* NOTE: ‘TONI’ was a company founded by brothers Neison and Irving Harris, that produced/manufactured a permanent wave kit-hair care product, while operating from a former schoolhouse near Forest Lake, Washington County, Minnesota, latter a mid-western U.S. State, bordering Canada and Lake Superior. Their product would become the first popular ‘permanent hair waving treatment’ that materialised just after WWII and would be advertised world-wide. The Toni company would go on to use Consuelo and Gloria O’Brien-O’Connor, as their first set of identical twins, to advertise their products; one with a salon perm and one with the home perm. Following initial product success, over the next four decades, they would continue to introduce a number of other products and brands onto the market (e.g. ‘Silkwave’, ‘UnCurly’, ‘Tonette’, ‘Silver Curl’, ‘Prom’, ‘Scatter Perm’, ‘Lightwaves’, ‘Epic Waves’, and a formula to remove curls, ‘Curl-Free’).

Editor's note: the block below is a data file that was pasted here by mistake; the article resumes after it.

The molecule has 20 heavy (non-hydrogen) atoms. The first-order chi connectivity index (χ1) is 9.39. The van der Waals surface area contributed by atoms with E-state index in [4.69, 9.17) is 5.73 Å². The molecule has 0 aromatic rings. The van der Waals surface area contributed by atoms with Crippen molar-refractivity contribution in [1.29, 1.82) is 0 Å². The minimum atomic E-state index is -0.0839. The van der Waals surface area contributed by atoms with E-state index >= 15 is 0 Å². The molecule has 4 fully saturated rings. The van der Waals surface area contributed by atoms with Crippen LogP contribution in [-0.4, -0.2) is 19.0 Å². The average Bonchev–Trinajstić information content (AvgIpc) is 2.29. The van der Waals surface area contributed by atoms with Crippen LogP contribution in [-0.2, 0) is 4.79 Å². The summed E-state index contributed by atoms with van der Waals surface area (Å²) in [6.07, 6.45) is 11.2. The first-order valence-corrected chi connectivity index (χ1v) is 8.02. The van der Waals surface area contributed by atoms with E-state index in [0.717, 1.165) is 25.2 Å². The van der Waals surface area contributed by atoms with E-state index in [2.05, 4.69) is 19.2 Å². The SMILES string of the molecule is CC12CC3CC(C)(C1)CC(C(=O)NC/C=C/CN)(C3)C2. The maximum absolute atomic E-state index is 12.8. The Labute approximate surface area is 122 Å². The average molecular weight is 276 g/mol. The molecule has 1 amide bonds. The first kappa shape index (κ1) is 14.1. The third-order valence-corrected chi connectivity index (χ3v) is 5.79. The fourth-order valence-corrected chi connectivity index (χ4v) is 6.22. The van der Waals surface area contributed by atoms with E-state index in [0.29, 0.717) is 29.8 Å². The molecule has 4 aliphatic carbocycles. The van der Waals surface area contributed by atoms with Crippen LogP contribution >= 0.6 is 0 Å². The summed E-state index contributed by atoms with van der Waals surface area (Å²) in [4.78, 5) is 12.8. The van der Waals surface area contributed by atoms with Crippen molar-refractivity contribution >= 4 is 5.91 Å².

By 1929, the couple, William and Nancy O’Brien – O’Connor, had separated, but they never divorced, remaining good friends. A hayfever sufferer herself, Nancy and the children moved to a house in Yarmouth, Nova Scotia, some 941.6 km away via route I-95 S, where the 4 children attended at the Sacred Heart School. However, we learn that by 1943, Nancy had moved back to New York, and Gloria and Consuelo; then aged 15, were living at the ‘Hotel des Artistes‘, on No. 1 West 67th Street, New York, latter a $12 a day establishment (about $205 equivalant in 2024).